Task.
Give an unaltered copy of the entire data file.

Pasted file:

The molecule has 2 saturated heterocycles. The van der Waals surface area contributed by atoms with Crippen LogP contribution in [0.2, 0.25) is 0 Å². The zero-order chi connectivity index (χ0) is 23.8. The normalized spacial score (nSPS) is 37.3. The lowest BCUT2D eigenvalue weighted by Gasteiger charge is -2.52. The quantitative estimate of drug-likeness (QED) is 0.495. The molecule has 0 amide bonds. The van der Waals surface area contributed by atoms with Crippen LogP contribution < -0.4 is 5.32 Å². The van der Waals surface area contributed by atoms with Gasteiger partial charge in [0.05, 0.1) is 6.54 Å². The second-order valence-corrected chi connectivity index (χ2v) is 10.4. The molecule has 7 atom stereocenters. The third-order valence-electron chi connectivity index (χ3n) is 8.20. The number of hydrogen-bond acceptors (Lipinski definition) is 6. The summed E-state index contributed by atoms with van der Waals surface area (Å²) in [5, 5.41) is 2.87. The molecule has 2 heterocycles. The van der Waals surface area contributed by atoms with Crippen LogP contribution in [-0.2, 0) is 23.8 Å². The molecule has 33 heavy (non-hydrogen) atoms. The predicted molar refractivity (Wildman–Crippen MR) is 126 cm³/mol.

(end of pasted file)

The molecule has 2 saturated heterocycles. The van der Waals surface area contributed by atoms with Crippen LogP contribution in [0.2, 0.25) is 0 Å². The zero-order chi connectivity index (χ0) is 23.8. The normalized spacial score (nSPS) is 37.3. The lowest BCUT2D eigenvalue weighted by Gasteiger charge is -2.52. The quantitative estimate of drug-likeness (QED) is 0.495. The molecule has 0 amide bonds. The van der Waals surface area contributed by atoms with Crippen LogP contribution < -0.4 is 5.32 Å². The van der Waals surface area contributed by atoms with Gasteiger partial charge in [0.05, 0.1) is 6.54 Å². The second-order valence-corrected chi connectivity index (χ2v) is 10.4. The molecule has 7 atom stereocenters. The third-order valence-electron chi connectivity index (χ3n) is 8.20. The number of hydrogen-bond acceptors (Lipinski definition) is 6. The summed E-state index contributed by atoms with van der Waals surface area (Å²) in [5, 5.41) is 2.87. The molecule has 2 heterocycles. The van der Waals surface area contributed by atoms with Crippen LogP contribution in [-0.2, 0) is 23.8 Å². The molecule has 33 heavy (non-hydrogen) atoms. The predicted molar refractivity (Wildman–Crippen MR) is 126 cm³/mol.